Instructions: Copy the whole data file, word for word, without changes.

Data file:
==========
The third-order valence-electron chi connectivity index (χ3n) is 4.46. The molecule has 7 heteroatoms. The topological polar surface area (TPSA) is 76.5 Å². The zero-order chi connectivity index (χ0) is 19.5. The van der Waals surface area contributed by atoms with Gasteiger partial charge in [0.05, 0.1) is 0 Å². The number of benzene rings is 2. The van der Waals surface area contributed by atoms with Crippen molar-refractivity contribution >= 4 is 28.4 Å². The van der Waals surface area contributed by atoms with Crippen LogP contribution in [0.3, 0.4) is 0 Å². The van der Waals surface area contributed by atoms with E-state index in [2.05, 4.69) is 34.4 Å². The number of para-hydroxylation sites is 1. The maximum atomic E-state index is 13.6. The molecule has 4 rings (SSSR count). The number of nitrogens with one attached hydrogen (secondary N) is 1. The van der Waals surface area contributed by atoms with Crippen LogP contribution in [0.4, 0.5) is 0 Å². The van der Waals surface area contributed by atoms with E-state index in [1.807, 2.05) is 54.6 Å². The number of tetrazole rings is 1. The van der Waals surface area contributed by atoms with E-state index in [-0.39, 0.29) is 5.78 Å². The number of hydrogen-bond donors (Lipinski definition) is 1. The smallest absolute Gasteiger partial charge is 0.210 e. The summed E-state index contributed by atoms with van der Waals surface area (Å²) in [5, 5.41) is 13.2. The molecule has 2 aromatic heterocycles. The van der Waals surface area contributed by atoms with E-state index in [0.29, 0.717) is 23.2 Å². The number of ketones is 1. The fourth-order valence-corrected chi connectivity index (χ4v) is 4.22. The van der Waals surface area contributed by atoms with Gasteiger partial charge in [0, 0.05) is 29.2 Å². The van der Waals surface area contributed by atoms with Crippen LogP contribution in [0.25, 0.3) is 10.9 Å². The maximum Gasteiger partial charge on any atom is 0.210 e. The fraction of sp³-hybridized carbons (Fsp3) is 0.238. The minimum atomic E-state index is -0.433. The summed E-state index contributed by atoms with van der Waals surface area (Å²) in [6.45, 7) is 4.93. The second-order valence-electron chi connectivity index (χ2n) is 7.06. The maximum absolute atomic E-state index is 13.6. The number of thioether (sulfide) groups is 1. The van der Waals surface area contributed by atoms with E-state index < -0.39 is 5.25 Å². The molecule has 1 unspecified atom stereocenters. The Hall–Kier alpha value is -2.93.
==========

The third-order valence-electron chi connectivity index (χ3n) is 4.46. The molecule has 7 heteroatoms. The topological polar surface area (TPSA) is 76.5 Å². The zero-order chi connectivity index (χ0) is 19.5. The van der Waals surface area contributed by atoms with Gasteiger partial charge in [0.05, 0.1) is 0 Å². The number of benzene rings is 2. The van der Waals surface area contributed by atoms with Crippen molar-refractivity contribution >= 4 is 28.4 Å². The van der Waals surface area contributed by atoms with Crippen LogP contribution in [0.3, 0.4) is 0 Å². The van der Waals surface area contributed by atoms with E-state index in [2.05, 4.69) is 34.4 Å². The number of para-hydroxylation sites is 1. The maximum atomic E-state index is 13.6. The molecule has 4 rings (SSSR count). The number of nitrogens with one attached hydrogen (secondary N) is 1. The van der Waals surface area contributed by atoms with Crippen LogP contribution in [0.4, 0.5) is 0 Å². The van der Waals surface area contributed by atoms with E-state index in [1.807, 2.05) is 54.6 Å². The number of tetrazole rings is 1. The van der Waals surface area contributed by atoms with E-state index in [-0.39, 0.29) is 5.78 Å². The number of hydrogen-bond donors (Lipinski definition) is 1. The smallest absolute Gasteiger partial charge is 0.210 e. The summed E-state index contributed by atoms with van der Waals surface area (Å²) in [5, 5.41) is 13.2. The molecule has 2 aromatic heterocycles. The van der Waals surface area contributed by atoms with E-state index in [0.29, 0.717) is 23.2 Å². The number of ketones is 1. The fourth-order valence-corrected chi connectivity index (χ4v) is 4.22. The van der Waals surface area contributed by atoms with Gasteiger partial charge in [0, 0.05) is 29.2 Å². The van der Waals surface area contributed by atoms with Crippen LogP contribution in [0.25, 0.3) is 10.9 Å². The maximum Gasteiger partial charge on any atom is 0.210 e. The fraction of sp³-hybridized carbons (Fsp3) is 0.238. The minimum atomic E-state index is -0.433. The summed E-state index contributed by atoms with van der Waals surface area (Å²) in [6.45, 7) is 4.93. The second-order valence-electron chi connectivity index (χ2n) is 7.06. The maximum absolute atomic E-state index is 13.6. The number of thioether (sulfide) groups is 1. The van der Waals surface area contributed by atoms with E-state index < -0.39 is 5.25 Å². The molecule has 1 unspecified atom stereocenters. The Hall–Kier alpha value is -2.93.